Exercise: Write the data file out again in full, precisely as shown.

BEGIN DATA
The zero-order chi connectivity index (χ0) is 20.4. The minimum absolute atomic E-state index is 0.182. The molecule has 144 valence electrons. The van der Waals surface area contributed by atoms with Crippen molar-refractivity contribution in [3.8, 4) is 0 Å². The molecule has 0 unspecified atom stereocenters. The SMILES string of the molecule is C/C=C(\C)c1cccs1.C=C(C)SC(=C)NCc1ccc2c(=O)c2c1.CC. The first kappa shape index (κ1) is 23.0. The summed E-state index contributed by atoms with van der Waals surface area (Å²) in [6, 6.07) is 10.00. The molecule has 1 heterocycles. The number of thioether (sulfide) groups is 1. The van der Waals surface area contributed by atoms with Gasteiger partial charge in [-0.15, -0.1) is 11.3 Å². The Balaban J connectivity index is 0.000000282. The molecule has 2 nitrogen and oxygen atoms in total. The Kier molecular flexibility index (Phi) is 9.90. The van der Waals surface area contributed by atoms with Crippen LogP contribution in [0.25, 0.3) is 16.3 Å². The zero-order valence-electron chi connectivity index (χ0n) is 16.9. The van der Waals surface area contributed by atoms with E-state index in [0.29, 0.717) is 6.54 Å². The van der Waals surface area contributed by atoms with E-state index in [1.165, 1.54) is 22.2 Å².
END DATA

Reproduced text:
The zero-order chi connectivity index (χ0) is 20.4. The minimum absolute atomic E-state index is 0.182. The molecule has 144 valence electrons. The van der Waals surface area contributed by atoms with Crippen molar-refractivity contribution in [3.8, 4) is 0 Å². The molecule has 0 unspecified atom stereocenters. The SMILES string of the molecule is C/C=C(\C)c1cccs1.C=C(C)SC(=C)NCc1ccc2c(=O)c2c1.CC. The first kappa shape index (κ1) is 23.0. The summed E-state index contributed by atoms with van der Waals surface area (Å²) in [6, 6.07) is 10.00. The molecule has 1 heterocycles. The number of thioether (sulfide) groups is 1. The van der Waals surface area contributed by atoms with Gasteiger partial charge in [-0.15, -0.1) is 11.3 Å². The Balaban J connectivity index is 0.000000282. The molecule has 2 nitrogen and oxygen atoms in total. The Kier molecular flexibility index (Phi) is 9.90. The van der Waals surface area contributed by atoms with Crippen LogP contribution in [0.25, 0.3) is 16.3 Å². The zero-order valence-electron chi connectivity index (χ0n) is 16.9. The van der Waals surface area contributed by atoms with E-state index in [0.29, 0.717) is 6.54 Å². The van der Waals surface area contributed by atoms with E-state index in [1.165, 1.54) is 22.2 Å².